Seven Literacy Experts Express Concerns About Teachers College Units of Study

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Volume 9, Issue 1
February 2020

By Nancy Cushen White

by Marilyn Jager Adams, Lily Wong Fillmore, Claude Oldenberg, Jane Oakhill, David D. Paige, Timothy Rasinsksi, and Timothy Shanahan

In January 2020, Student Achievement Partners asked seven highly respected literacy experts, known for their “familiarity with the latest research on literacy instruction and deep understanding of how research translates into practice,” to review Units of Study. Units of Study is a balanced literacy/workshop, elementary English Language Arts model widely used in public schools, charter schools, independent schools, and parochial schools throughout the United States.

  • “Each expert assessed the program for inclusion of critical components of literacy instruction and shared a perspective on how well the relevant research base is reflected in the program’s elements. The areas of inquiry selected all have a robust evidence base demonstrating their efficacy in reading and language development. ”David Paige and Timothy Rasinski: sufficiency of foundational skills instruction—print concepts, phonological awareness, alphabetic knowledge, systematic phonics, and reading fluency.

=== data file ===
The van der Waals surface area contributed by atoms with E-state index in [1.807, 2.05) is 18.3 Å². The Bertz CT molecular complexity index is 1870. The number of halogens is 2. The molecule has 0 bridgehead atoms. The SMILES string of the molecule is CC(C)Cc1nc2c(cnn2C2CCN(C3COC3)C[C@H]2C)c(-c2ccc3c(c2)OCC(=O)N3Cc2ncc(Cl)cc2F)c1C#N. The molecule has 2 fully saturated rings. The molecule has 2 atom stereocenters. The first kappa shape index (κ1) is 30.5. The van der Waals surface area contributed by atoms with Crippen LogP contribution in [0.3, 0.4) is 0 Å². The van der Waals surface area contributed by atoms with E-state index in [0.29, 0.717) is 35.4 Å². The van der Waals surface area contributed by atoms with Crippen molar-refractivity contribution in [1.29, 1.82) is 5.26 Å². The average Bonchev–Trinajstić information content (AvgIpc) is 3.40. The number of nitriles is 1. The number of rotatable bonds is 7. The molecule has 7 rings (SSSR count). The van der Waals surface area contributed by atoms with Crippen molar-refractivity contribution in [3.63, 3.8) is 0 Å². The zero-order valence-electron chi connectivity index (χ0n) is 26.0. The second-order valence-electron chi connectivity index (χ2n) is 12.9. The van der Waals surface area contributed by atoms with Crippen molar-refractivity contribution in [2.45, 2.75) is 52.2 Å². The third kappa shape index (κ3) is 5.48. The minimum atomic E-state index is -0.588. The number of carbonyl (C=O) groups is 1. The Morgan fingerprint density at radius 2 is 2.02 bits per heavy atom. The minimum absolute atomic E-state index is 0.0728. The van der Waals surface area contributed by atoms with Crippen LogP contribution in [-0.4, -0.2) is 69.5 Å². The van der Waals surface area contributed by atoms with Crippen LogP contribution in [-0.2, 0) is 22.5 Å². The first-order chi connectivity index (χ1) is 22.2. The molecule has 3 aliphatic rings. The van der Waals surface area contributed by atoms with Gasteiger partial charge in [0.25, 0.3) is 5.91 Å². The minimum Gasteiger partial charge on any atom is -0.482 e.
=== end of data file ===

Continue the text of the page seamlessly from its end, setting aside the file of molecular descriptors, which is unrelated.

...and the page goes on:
• Timothy Shanahan and Lily Wong Fillmore: extent of regular opportunities to read complex text and develop academic language.
  • Marilyn Jager Adams and Jane Oakhill: attention to building vocabulary and knowledge about the world.
  • Claude Goldenberg: adequacy of supports for English learners.

Literacy experts began their summaries with complimentary observations: 

  • “Beautifully crafted”
  • “Organized above all on the value of loving to read and the encouragement of reading and writing as lifelong habits, both laudable and vital ambitions.”
  • “Lessons and front matter that are charming, elegant, and highly respectful of teachers.”  
  • “Children who arrive at school already reading or primed to read, researchers agreed, may integrate seamlessly into the routines of the Units of Study model and maintain a successful reading trajectory.”